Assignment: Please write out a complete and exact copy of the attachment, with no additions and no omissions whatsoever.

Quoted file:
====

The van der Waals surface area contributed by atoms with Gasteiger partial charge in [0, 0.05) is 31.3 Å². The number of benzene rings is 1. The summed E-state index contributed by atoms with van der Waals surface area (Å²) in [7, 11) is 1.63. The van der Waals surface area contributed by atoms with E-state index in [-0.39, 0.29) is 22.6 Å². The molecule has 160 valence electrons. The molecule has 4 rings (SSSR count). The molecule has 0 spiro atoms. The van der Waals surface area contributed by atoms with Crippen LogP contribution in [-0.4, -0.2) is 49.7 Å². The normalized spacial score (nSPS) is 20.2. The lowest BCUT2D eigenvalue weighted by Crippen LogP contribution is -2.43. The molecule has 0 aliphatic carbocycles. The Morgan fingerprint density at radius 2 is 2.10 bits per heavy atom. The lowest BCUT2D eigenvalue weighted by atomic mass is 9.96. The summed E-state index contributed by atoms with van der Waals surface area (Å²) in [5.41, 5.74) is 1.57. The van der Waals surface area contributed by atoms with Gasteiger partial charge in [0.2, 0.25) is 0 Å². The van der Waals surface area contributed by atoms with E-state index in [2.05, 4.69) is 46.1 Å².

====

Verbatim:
The van der Waals surface area contributed by atoms with Gasteiger partial charge in [0, 0.05) is 31.3 Å². The number of benzene rings is 1. The summed E-state index contributed by atoms with van der Waals surface area (Å²) in [7, 11) is 1.63. The van der Waals surface area contributed by atoms with E-state index in [-0.39, 0.29) is 22.6 Å². The molecule has 160 valence electrons. The molecule has 4 rings (SSSR count). The molecule has 0 spiro atoms. The van der Waals surface area contributed by atoms with Crippen LogP contribution in [-0.4, -0.2) is 49.7 Å². The normalized spacial score (nSPS) is 20.2. The lowest BCUT2D eigenvalue weighted by Crippen LogP contribution is -2.43. The molecule has 0 aliphatic carbocycles. The Morgan fingerprint density at radius 2 is 2.10 bits per heavy atom. The lowest BCUT2D eigenvalue weighted by atomic mass is 9.96. The summed E-state index contributed by atoms with van der Waals surface area (Å²) in [5.41, 5.74) is 1.57. The van der Waals surface area contributed by atoms with Gasteiger partial charge in [0.2, 0.25) is 0 Å². The van der Waals surface area contributed by atoms with E-state index in [2.05, 4.69) is 46.1 Å².